Plant immunization is based on the same principle as human immunization: activating its natural defenses before contamination by an infectious agent. The concept is simple; putting the plant in contact with a molecule able to activate it's natural defenses: an elicitor . In nature, there are many elicitors produced by micro-organisms (exogenous elicitors) or by the plant itself when it is attacked (endogenous elicitors). The presence of an elicitor in the plant triggers a series of cellular reactions including the production of molecules to strengthen the resistance of cell walls , but also the production of plant antibiotics such as phytoalexins or defense proteins. These compounds have antifungal and antibacterial properties. The external application of a natural elicitor or a similar synthetic molecule thus results in the production of phytoalexins or defense proteins in the absence of any pathogen. The "immunized" plant is ready to fight back if attacked.
First, the cell wall forms a physical barrier which prevents the penetration of most microbes. Then, if some pathogens are able to cross this wall, the infection depends on the ability of the plant to perceive and to trigger defense reactions that would prevent the development of the disease. This recognition is done with certain compounds, known as elicitors from the pathogen or plant. The fixing of an elicitor to a plant cell receptor initiates a cascade of events that leads to the synthesis of defense compounds . The best known are antimicrobial compounds such as phytoalexins and Pathogenesis Related proteins .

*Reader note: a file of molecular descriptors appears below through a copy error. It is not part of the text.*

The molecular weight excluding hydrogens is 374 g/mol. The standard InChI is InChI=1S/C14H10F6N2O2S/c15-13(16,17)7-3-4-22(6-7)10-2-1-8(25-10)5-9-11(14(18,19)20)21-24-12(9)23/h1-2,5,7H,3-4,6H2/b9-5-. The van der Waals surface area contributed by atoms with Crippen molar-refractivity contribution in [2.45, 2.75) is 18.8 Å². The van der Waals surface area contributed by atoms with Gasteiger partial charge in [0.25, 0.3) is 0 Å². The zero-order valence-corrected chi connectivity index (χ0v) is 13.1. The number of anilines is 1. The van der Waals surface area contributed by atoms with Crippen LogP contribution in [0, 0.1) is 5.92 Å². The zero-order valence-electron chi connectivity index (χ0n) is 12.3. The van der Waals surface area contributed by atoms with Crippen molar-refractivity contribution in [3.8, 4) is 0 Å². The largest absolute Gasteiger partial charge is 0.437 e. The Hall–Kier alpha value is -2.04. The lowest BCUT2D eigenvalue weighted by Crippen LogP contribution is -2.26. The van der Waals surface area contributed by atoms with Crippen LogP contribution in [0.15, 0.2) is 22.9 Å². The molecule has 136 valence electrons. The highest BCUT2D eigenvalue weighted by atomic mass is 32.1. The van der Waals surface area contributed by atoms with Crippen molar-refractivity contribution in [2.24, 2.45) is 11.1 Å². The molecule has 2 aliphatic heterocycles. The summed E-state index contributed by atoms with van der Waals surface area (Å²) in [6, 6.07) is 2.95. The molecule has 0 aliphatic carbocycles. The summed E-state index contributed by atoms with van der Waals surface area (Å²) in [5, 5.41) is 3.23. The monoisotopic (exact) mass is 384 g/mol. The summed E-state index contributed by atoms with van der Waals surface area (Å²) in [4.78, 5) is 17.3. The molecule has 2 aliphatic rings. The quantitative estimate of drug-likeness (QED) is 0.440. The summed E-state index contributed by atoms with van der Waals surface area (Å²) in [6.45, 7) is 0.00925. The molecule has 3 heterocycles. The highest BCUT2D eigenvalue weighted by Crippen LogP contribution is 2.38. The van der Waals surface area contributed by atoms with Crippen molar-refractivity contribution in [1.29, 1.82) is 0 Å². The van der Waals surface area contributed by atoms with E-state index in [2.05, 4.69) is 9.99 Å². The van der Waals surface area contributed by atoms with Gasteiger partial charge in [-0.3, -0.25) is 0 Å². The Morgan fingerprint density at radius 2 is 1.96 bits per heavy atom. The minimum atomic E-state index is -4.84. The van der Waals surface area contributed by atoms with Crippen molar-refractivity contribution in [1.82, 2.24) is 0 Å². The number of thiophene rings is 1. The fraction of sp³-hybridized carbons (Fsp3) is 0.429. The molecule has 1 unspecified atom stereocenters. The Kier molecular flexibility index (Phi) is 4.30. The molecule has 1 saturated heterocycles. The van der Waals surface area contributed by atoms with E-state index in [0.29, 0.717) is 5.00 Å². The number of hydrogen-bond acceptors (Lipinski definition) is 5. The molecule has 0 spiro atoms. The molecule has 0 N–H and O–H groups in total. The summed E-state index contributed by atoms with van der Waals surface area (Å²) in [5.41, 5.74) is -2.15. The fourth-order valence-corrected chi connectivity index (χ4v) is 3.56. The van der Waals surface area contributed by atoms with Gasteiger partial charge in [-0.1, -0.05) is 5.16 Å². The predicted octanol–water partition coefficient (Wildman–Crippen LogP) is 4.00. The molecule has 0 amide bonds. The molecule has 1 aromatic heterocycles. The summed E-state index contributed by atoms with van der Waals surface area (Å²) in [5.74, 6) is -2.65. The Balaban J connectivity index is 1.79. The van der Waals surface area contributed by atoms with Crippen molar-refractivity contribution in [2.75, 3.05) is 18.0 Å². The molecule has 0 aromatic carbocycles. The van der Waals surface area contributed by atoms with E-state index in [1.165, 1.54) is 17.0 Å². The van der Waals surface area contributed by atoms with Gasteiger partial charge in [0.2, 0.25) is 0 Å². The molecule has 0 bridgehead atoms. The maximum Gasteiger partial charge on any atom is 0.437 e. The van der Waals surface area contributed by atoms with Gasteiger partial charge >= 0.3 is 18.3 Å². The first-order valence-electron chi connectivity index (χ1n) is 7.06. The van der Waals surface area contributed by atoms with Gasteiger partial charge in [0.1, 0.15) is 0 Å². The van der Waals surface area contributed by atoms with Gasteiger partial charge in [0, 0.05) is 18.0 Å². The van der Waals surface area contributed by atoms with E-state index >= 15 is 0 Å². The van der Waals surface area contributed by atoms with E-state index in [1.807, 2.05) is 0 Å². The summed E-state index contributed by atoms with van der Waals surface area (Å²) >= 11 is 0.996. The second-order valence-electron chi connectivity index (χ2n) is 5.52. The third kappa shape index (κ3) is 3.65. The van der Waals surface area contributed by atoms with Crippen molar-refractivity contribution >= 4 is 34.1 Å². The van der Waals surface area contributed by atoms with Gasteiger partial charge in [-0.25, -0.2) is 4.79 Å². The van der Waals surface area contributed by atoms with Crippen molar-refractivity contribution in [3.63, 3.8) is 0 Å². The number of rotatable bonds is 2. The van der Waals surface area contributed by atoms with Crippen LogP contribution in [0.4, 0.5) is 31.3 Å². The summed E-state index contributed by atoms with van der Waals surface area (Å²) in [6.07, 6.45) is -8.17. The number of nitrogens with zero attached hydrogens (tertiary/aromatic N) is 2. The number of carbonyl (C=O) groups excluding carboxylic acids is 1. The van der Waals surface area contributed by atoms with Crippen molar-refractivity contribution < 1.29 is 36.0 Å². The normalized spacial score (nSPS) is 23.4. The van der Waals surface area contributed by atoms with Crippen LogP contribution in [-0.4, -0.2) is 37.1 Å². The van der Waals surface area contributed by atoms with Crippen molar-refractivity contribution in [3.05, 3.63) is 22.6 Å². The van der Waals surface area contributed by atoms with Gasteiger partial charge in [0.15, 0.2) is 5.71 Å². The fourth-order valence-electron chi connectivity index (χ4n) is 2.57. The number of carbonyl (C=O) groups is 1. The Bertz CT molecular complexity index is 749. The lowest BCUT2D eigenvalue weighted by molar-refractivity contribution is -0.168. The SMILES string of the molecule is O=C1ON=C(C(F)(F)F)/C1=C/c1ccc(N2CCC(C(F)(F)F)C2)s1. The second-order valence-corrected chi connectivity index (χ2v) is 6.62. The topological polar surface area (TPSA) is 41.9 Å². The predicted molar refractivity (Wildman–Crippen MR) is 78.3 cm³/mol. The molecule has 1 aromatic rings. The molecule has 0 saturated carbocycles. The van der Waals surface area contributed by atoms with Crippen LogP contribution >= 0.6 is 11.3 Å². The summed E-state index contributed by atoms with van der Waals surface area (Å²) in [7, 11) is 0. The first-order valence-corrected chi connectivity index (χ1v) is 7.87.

There are two types of defenses: "passive" and "active". Natural defense reactions of plants are passive when these components were preformed prior to infection. They remain active until the pathogen penetration. Active defenses are induced upon recognition of the pathogen and remain active during infection.
 Stimulation of plant natural defenses Sciences de la vie.2001 Oct;324(10):953-63
Figure 3: Schematic representation of the plant's imune system
Delta-viniferin is a grapevine phytoalexin produced during infection by Plasmopara viticola . Phytoalexins are antimicrobial and often antioxidative substances synthesized by plants that accumulate rapidly at areas of pathogen infection. Phytoalexins produced in plants act as toxins to the organism. They damage the cell wall, delay maturation, disrupt metabolism or prevent reproduction of the pathogen. When phytoalexin biosynthesis is inhibited, the susceptibility of infection in plant tissue increases showing its importance in defense mechanism . While, when a plant cell recognizes particles from damaged cells or from the pathogen, the plant launches a two-pronged resistance: a general short-term response and a delayed long-term specific response.
During the short-term response , the plant deploys reactive oxygen species such as superoxide and hydrogen peroxide to neutralize invading cells.
The short-term response corresponds to the hypersensitive response, in which cells surrounding the site of infection are signaled to undergo apoptosis (programmed cell death), in order to prevent the spread of the pathogen to the rest of the plant.
The long-term response , also called systemic acquired resistance (SAR), permits a communication of damaged tissues with the rest of the plant using plant hormones such as jasmonic acid, ethylene, abscisic acid or salicylic acid. The reception of the signal leads to changes within the plant inducing genes that protect from more pathogen intrusion like genes coding enzymes involved in the production of phytoalexins. Also, if jasmonates or ethylene is released from the wounded tissue, neighboring plants also synthesize phytoalexins in response.
 Les Stimulateurs naturels de défense (SDN) de la Vigne Chambre d'agriculture Indre et Loire